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Even in this, the year of our Lord two-thousand-and-twenty-one, we are still fascinated by the notion of dangerous witchcraft. It plays a part in many of our most beloved stories from children's tales such as Roald Dahl's The Witches and Disney's Hocus Pocus to more macabre stories, including The Craft or 2016's The Witch, which just celebrated its fifth anniversary.
That fascination, though alive and well today — and often linked, however inaccurately, to people who do practice witchcraft in modern times — dates back to early human history and crystallized, at least in the United States, in 17th-century Salem. There, in 1692, hundreds of people were accused of witchcraft: 30 were convicted and 19 executed.
There are many possible explanations for what might have caused the tragedy of those few months, including the mounting pressure of colonial life, mass hysteria, and, of course, actual witchcraft. A24's The Witch supposes it was the latter for horror purposes.
In real life, there's another possibility — one with a more tangible source.
In our modern world of preservatives and food regulation, it's easy to forget eating can be a dangerous activity. The world is rife with bacteria, viruses, and fungi colonizing surfaces, water sources, and foodstuffs. And all of it is waiting for some unsuspecting person to give it a warm body to call home.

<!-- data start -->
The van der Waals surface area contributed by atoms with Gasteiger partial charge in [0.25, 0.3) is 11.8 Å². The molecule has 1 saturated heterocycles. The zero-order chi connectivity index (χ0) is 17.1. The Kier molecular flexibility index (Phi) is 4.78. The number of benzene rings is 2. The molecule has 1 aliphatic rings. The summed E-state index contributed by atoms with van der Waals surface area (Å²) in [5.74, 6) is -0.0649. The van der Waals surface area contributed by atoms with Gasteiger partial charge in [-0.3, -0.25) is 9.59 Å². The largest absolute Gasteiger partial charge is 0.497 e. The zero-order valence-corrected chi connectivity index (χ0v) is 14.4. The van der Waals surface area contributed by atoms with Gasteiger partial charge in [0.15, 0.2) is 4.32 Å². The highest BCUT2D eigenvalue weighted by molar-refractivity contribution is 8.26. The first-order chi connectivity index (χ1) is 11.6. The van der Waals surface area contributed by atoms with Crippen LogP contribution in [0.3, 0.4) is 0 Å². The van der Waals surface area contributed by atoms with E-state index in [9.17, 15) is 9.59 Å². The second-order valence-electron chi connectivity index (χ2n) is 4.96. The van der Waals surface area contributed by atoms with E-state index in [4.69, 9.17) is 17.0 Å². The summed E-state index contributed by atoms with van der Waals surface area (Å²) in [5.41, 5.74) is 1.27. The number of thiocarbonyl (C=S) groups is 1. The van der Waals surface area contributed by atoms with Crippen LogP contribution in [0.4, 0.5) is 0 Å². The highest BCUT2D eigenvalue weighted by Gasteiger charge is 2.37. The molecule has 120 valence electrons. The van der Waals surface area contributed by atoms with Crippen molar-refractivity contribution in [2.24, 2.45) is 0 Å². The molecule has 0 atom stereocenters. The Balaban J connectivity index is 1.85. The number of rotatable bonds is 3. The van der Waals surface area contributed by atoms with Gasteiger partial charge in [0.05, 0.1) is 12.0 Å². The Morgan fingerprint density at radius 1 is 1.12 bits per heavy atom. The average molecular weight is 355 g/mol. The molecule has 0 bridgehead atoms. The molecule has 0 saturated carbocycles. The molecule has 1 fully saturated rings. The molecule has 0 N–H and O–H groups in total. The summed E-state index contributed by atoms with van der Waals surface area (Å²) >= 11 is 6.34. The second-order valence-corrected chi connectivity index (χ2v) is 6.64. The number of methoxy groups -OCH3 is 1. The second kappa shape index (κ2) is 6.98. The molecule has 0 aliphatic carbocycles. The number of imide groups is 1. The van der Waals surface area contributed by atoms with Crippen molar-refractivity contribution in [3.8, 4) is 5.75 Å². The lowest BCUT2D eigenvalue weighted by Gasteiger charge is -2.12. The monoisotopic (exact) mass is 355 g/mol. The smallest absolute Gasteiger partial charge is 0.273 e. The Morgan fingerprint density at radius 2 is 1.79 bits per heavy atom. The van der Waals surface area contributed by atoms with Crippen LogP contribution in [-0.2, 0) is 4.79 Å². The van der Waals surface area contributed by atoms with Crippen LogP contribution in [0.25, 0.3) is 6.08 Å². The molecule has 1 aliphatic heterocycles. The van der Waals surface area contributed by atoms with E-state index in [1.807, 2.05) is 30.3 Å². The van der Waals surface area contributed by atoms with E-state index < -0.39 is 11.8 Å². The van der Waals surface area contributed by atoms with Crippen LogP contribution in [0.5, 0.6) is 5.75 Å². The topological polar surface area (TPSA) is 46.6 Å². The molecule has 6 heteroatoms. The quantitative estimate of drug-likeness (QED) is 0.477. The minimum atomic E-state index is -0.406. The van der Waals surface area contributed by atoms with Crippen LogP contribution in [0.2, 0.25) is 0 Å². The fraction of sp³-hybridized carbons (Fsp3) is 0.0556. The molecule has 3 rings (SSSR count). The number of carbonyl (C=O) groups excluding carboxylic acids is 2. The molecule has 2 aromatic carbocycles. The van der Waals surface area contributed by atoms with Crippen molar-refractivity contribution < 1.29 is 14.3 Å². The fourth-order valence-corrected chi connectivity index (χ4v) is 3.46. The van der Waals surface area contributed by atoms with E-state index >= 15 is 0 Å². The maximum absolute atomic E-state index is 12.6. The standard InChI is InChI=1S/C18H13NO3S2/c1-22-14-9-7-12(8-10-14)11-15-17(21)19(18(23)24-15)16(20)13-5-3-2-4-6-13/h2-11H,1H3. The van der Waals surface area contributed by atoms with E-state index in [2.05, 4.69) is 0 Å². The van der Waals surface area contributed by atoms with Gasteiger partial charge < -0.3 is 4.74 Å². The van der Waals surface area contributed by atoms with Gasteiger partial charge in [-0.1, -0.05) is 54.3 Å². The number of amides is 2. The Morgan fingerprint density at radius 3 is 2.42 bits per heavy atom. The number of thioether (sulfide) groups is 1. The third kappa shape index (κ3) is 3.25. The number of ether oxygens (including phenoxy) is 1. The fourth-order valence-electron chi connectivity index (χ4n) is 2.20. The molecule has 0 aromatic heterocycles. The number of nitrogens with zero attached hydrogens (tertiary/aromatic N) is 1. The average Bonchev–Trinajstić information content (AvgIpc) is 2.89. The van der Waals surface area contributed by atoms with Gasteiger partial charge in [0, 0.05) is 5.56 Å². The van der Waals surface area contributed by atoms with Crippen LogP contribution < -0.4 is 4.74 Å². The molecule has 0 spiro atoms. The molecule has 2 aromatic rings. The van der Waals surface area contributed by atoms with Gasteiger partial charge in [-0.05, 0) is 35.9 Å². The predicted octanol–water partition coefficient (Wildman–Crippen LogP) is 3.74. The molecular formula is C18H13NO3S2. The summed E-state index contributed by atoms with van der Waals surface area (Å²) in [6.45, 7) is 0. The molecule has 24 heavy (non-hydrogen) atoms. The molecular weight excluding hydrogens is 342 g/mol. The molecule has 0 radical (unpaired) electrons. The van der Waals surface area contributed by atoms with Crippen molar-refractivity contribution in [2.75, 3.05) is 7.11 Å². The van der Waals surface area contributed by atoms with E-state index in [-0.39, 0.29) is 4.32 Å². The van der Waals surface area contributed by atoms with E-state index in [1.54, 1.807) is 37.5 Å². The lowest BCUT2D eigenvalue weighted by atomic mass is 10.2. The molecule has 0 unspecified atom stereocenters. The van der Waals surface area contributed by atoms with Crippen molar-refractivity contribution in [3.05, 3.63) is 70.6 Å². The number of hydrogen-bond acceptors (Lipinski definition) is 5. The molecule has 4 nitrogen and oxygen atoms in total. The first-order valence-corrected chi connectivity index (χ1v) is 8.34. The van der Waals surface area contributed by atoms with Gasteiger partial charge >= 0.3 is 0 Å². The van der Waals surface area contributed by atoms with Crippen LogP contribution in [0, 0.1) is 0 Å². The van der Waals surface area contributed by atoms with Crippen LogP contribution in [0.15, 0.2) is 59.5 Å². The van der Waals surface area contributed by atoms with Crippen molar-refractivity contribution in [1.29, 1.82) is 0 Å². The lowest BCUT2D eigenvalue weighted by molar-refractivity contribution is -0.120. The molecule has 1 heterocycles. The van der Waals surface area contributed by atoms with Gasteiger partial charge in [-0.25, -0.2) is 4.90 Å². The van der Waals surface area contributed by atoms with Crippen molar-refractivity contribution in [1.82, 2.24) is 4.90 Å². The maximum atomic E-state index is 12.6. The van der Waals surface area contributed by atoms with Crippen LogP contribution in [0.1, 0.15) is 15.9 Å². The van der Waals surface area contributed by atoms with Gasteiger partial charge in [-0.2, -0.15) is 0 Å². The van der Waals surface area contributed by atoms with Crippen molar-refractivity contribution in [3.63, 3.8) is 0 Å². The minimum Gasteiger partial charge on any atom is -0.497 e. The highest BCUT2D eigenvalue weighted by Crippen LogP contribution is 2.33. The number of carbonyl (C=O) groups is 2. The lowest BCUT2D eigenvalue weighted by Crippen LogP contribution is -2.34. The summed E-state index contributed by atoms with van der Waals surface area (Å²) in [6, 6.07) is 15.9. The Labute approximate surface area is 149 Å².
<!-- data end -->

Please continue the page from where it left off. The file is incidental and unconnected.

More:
In late 1691, a handful of young girls experienced symptoms of "distemper." They reported seizures, tingling skin, and visions. Authorities called the local doctor and, after being unable to identify the source of their affliction, someone suggested they may have been bewitched.
It's possible these symptoms were psychosomatic, or that they didn't exist at all, only the result of colonial-era young people play-acting. But if they were true physiological symptoms, they may have originated in the grain they ate.
There is a type of fungus known as claviceps purpurea which infects cereal grasses like sorghum, millet, and rye. Spores colonize the grasses' reproductive organs. As the fungus moves through its lifecycle, the rye or other grass crop stops growing and fungal filaments spread through the plant body, replacing individual grains with their own fruiting bodies.
The sclerotia or resting spores, also called ergots, appear similar in shape to grains. Any modern botanist could tell the difference but, at the time, no one knew ergots existed and they may have been mistaken for discolored rye. Colonization of food grasses by these fungi was also common enough that many believed them to be a natural part of the plant until the 1850s.
After infection, most of the ergots fall from the plant where they wait to spread, but some remain on the stalks, mixed in with non-infected grains. These are the ones that historically caused trouble. Consumption of ergot leads to ergotism, which has a series of potential side-effects, some of which are similar to those reported in Salem.